Up until the early 1960`s, the Republic of Korea followed a
protectionist strategy of import substitution for the domestic
production of non-durable consumer goods and their inputs.
Upon the exhaustion of possibilities for further import
substitution within these areas, Korea changed its
industrialization strategy from import substitution to an
"outward-looking" or export-oriented one. This shift in
industrialization strategy is reflected in the incentive policies that
the government adopted in the early sixties.
The outward-looking strategy of industrialization was firmly
established by the "won" devaluation in 1964 and the subsequent
policy reforms, although that strategy had been initiated in 1961.
Beginning in 1964, the government tried to maintain the
exchange rate near the free trade level and provided various
types of export subsidies to further encourage export and to
offset the modest degree of progressive overvaluation that
developed after each major devaluation. Importing was
significantly liberalized as both quantitative restrictions and
average tariffs on imports were gradually reduced following the
Exports expanded rapidly in response to these policies.
Korean exports which had been stagnant at a low level in the
fifties started to increase very rapidly in the early sixties.
Between 1962 and 1973, exports grew by an average annual rate
of over 40 percent. Manufactured exports increased from 27
percent of total exports to nearly 90 percent during the same
period. As the rapid expansion of exports greatly stimulated the
domestic economy, gross national product grew by an average
annual rate of about 10 percent during 1962-73, compared with
the 4 percent growth achieved in the earlier period, 1954-62. The
manufacturing sector, in particular, grew by an average annual
rate of 19.4 percent between 1962 and 1973, thus leading the
growth of the overall economy.
The outward-looking strategy of industrialization is also
demonstrated by our analysis of structural changes in the
Korean economy during the sixties. Although the expansion of
domestic demand was the most important factor, accounting for
about 80 percent of total economic growth over the period
1960-68, export expansion was overwhelmingly more important
as a source of growth than was important substitution in the
same period. Export expansion accounted directly and indirectly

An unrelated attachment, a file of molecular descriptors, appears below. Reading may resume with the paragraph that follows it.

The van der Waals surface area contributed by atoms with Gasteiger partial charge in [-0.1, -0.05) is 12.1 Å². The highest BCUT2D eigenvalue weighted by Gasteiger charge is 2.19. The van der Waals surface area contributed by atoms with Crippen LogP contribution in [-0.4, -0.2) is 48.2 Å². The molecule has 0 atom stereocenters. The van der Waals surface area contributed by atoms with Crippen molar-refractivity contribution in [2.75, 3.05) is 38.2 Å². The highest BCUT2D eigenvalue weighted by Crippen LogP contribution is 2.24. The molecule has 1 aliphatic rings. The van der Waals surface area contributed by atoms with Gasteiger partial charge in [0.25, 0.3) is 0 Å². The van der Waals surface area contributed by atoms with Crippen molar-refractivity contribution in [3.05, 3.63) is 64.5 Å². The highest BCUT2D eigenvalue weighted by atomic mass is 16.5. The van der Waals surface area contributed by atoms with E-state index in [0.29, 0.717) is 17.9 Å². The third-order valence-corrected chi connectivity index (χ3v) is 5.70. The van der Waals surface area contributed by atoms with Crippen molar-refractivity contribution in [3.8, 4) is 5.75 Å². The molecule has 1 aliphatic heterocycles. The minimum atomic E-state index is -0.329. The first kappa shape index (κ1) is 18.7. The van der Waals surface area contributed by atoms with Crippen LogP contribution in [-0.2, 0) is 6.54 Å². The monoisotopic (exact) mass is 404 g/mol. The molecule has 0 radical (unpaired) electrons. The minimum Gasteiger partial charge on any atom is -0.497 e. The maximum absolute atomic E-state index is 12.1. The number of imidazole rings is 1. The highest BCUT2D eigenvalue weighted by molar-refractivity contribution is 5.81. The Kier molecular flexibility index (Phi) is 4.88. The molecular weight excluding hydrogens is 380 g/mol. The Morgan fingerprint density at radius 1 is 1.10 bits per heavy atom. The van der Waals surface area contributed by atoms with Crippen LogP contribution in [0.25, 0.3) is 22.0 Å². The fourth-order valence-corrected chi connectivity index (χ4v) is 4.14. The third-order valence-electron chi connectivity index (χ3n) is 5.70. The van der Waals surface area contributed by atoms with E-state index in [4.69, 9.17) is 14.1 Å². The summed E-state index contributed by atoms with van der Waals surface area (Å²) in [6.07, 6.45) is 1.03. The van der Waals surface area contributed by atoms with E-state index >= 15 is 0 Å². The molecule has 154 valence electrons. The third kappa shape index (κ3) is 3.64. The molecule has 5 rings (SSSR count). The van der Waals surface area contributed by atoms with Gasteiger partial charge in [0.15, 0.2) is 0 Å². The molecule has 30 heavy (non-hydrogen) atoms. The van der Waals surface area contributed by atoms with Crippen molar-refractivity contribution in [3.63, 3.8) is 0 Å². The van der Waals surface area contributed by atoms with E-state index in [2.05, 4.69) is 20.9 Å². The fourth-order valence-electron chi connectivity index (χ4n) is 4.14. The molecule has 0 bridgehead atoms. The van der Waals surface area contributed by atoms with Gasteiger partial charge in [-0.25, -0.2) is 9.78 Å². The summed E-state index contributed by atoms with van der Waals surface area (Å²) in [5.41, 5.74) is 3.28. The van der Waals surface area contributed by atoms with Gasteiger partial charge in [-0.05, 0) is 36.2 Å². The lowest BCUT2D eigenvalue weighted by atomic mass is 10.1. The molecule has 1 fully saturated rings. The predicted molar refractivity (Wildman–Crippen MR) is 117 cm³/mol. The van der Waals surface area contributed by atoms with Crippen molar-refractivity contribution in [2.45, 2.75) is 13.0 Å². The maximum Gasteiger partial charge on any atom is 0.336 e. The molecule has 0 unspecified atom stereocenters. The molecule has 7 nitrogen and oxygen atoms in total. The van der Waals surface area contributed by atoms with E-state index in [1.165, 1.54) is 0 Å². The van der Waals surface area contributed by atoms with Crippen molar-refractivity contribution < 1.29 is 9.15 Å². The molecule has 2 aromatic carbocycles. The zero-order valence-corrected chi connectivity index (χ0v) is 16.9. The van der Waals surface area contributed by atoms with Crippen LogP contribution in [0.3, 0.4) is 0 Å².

for 22.4 percent during the period. Comparing only the growth of
manufactured output, the relative contribution of import
substitution was substantially greater than that of export
expansion in the late fifties when exports played a relativity
minor role in Korea`s industrialization. During the period from
1960 to 1968, export growth was significantly more important
than import substitution for the growth of manufactured output.
Export-Oriented industrialization and growth resulted in the
expansion of relatively labor-intensive manufactured exports. Our
analysis of the factor intensity of Korea`s exports and imports
indicates significantly greater than that of manufacturing, should
lie in exporting labor-intensive products and in importing capital
intensive ones, our analysis indicates that Korea`s
outward-looking strategy brought about a fairly efficient
allocation of resources.
In addition, Korea`s outward-looking strategy maintained
incentive policies in such a way that the domestic prices of
tradable commodities were not much higher than their world
market prices. As a result, the average rates of effective
protection or subsidy in Korea in 1968were significantly lower
than other developing countries and showed relatively small
sectoral dispersion. If the effective protection or subsidy rates
are indications either of relative profitability or relative
inefficiency, the relatively low rates in Korea should indicate that
there is little room for either excess profitability or substantial
inefficiency. The low average incentive rates and their relativity
small dispersion seem to provide some evidence that Korea`s
outward-looking industrialization and growth have been relatively
This discussion has summarized the development of Korea`s
outward-looking industrialization strategy in the sixties and early
seventies, the industrialization and growth performance based on
that strategy, and their efficiency aspects. We may conclude that
Korea`s outward-looking industrialization in the sixties and early
seventies was largely successful on the whole, although there
might have some inefficiency in certain industries or sectors.
It is difficult to predict the future of Korea`s industrialization
and growth. Korea began to face some difficultly in pursuing her
outward looking strategy in 1974, mainly due to external factors.
The recent increases in the prices of natural resources including
crude oil and the economic slow-down and import controls in
industrialized countries caused a sharp rise in the rate of
domestic inflation and a slow-down in export and other domestic
economic activities. In view of Korea`s poor natural resource
base and her reliance on foreign trade, the future course of her
developments in international markets for natural resources and
the growth and trade policies of major industrialized countries.